As for long-term forecasts, Pécot predicts that recent development downpours will let up cyclically. Adding just above 10 percent growth (750,000 square feet on top of the existing 6 million) in retail square footage over an 18-month period portends a market fatigue for new national competitors entering the local economy.
Typically the move-in of big bad box stores is accompanied by progressive public outcry, a lament for the mom and pop salad days, and media comment circulating tropes on a David vs. Goliath narrative. But a big part of Lafayette’s growth story has happened in the world of local and independent operators. Adjacent to that expansion to 6 million square feet of nationally anchored retail space is an impressive tide of farm-to-table restaurants, independent fashion boutiques, kitchenware shops and specialty goods stores like Red Arrow Workshop in River Ranch. Opened three years ago by husband and wife creative dynamo Jillian Johnson and Jason Brown, Red Arrow has seen growth and viability in a market that seems simultaneously hospitable to parking lot behemoths and niche boutiques alike. The secret to that success is providing Hub citizens with an experience not readily available at mega stores, by showing curated aesthetic vision and social responsibility. And that vision or social responsibility is not mutually exclusive with enjoying the convenience and value addition of a major national retail or restaurant player.
“Our customers shop at Target. Our customers shop at Barnes and Noble, our customers shop at Whole Foods. They shop everywhere,” Johnson says. “I think they come to us for a very specific experience.”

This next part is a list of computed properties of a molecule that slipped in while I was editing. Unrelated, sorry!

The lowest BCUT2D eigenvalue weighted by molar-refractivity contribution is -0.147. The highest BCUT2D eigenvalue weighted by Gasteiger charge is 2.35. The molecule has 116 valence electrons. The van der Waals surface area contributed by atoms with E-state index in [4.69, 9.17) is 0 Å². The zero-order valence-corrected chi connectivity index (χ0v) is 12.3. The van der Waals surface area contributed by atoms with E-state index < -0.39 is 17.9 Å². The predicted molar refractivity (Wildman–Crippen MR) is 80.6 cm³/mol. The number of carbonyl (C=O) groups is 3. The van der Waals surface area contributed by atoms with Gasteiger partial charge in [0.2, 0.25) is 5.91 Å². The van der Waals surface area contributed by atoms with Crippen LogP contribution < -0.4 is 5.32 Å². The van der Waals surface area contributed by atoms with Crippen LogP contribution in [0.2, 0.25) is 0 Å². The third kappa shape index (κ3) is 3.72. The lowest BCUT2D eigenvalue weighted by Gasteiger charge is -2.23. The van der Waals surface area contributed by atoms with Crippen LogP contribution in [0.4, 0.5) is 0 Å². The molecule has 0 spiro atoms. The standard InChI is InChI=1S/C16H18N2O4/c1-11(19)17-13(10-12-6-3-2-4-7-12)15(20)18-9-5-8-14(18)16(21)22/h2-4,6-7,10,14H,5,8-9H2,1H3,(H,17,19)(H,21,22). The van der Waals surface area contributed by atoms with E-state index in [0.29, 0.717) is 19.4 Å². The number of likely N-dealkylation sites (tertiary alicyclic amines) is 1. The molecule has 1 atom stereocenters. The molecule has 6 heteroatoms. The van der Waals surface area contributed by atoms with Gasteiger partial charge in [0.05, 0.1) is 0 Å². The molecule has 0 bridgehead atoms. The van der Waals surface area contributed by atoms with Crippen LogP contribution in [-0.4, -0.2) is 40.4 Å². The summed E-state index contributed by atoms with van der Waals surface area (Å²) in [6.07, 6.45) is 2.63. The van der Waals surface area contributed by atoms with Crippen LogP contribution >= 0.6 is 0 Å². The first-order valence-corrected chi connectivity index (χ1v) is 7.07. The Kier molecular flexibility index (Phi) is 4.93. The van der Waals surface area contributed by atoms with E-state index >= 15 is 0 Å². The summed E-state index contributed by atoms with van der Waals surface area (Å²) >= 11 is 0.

A unique, unreplicable shopping or dining experience has been at the heart of much of Lafayette’s recent retail renaissance. Shops like Downtown’s Genterie Supply Company and River Ranch’s Maven Menswear and Maven Womenswear shops have led the way in retail, while new restaurants and restaurateurs have continued to percolate new concepts around Acadiana or face-lifts on Lafayette dining traditions. Pop’s Poboys Downtown had a not-so-soft opening before Festival International with lines around the corner. Saigon Noodle pho acolytes can now enjoy an expansive and playful Vietnamese spin at new spot Blue Basil in Time Plaza. That’s not to mention tasty murmurings I’ve heard about Carencro’s Fricasse Café or Patacon’s Latin Cuisine on Bertrand Drive.
Folks have long been fanatical in this town about their food, and getting things done in a Lafayette fashion. Widespread, rabid arguments about best burgers, best po-boys, best plate lunches, demonstrate a genetic predisposition for profound loyalty to purveyors of local foodways. But recent developments present new banners to rally behind: best pho, best coffee, best farm-to-table, or best place to get dressed sharp, or buy artisan products. None of this appears to be stifled by the addition of a Moe’s on Ambassador Caffery or a Zaxby’s on Verot School Road.
The crux of the matter is common, run of the mill capitalism: Give the people what they want at the right price.